Scott: Much like nations at political odds, the relationships between superheroes can be delicate. Nowhere is this more apparent than in Justice League 19, which finds our heroes causing a ruckus in the Middle East while also tending to some interpersonal matters. Writer Geoff Johns packs a surprising amount of story into this issue, which continues prior plotlines involving new Justice League inductees and the relationship between Superman and Wonder Woman while introducing an intriguing new mystery. It skirts close to melodrama at one point, but the result is a satisfying mix of new questions and answers, a creatively packaged, fast-paced thriller. Continue reading →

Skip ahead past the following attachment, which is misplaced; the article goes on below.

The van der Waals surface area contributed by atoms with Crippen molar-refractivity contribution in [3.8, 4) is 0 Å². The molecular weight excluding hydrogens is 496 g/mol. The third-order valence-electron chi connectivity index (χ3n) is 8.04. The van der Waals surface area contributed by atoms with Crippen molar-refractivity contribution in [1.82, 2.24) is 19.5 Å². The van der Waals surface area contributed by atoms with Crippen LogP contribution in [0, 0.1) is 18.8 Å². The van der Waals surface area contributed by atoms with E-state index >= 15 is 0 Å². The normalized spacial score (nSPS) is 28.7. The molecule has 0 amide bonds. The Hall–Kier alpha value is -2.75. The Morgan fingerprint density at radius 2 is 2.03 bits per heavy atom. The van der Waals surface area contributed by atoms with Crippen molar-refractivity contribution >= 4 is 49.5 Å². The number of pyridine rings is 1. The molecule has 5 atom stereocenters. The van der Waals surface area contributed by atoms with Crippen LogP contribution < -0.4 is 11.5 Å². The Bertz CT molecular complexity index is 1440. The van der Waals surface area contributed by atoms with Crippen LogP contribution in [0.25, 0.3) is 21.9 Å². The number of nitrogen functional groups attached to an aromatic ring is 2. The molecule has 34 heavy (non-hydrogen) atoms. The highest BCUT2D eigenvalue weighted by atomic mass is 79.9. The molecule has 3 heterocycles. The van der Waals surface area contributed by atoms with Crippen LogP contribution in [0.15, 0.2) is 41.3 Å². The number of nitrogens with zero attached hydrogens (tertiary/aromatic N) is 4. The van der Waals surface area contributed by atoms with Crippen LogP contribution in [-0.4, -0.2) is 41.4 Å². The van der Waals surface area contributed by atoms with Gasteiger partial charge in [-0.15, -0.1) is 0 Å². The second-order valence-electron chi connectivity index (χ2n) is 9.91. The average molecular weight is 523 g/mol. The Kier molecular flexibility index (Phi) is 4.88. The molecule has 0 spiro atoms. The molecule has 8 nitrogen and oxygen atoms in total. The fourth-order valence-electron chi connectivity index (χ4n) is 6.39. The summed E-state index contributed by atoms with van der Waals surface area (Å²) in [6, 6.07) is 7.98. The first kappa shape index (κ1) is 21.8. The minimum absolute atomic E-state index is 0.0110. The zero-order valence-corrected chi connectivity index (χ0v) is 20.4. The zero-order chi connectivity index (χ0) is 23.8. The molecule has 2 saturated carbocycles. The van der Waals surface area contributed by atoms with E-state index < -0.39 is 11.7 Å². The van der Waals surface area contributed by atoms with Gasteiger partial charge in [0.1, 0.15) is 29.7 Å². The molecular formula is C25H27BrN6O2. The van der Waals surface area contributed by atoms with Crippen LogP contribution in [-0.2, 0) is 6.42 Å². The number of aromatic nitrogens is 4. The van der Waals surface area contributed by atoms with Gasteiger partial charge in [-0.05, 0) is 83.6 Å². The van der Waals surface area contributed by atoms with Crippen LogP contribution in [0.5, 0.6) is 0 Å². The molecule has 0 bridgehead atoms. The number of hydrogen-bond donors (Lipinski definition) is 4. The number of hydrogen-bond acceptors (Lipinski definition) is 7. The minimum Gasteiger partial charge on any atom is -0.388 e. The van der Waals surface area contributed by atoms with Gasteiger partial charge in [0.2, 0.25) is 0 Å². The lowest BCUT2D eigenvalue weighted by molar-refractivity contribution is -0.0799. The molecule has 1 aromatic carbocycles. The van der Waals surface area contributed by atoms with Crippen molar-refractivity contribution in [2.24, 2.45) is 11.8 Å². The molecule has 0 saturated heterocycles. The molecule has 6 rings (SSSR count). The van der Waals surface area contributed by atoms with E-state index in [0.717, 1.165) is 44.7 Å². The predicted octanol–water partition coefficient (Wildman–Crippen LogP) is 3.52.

Today, Shelby and guest writer Mogo are discussing Justice League 17, originally released February 20th, 2013, This issue is part of the Throne of Atlantis crossover event. Click here for complete ToA coverage.
Shelby: When I was in drama club in high school, we put on a lot of older comedies with the entire plot revolving around one basic misunderstanding. That one misunderstanding would compound exponentially (as misunderstandings are wont to do), and before you know it, you’d have a wacky, 2-hour situation involving mistaken identities and hiding in closets. At the end of the show, everyone would reveal themselves, and, with a good chuckle, the guy would get the girl, the plucky sidekick friends would hook up, and everyone lived happily ever after. In ComicBookLand, where two superheroes can’t bump into each other on the sidewalk without getting into a fight and destroying a city block, misunderstandings are never so innocently comedic. Justice League 17, the finale of the Throne of Atlantis, is no exception. Continue reading →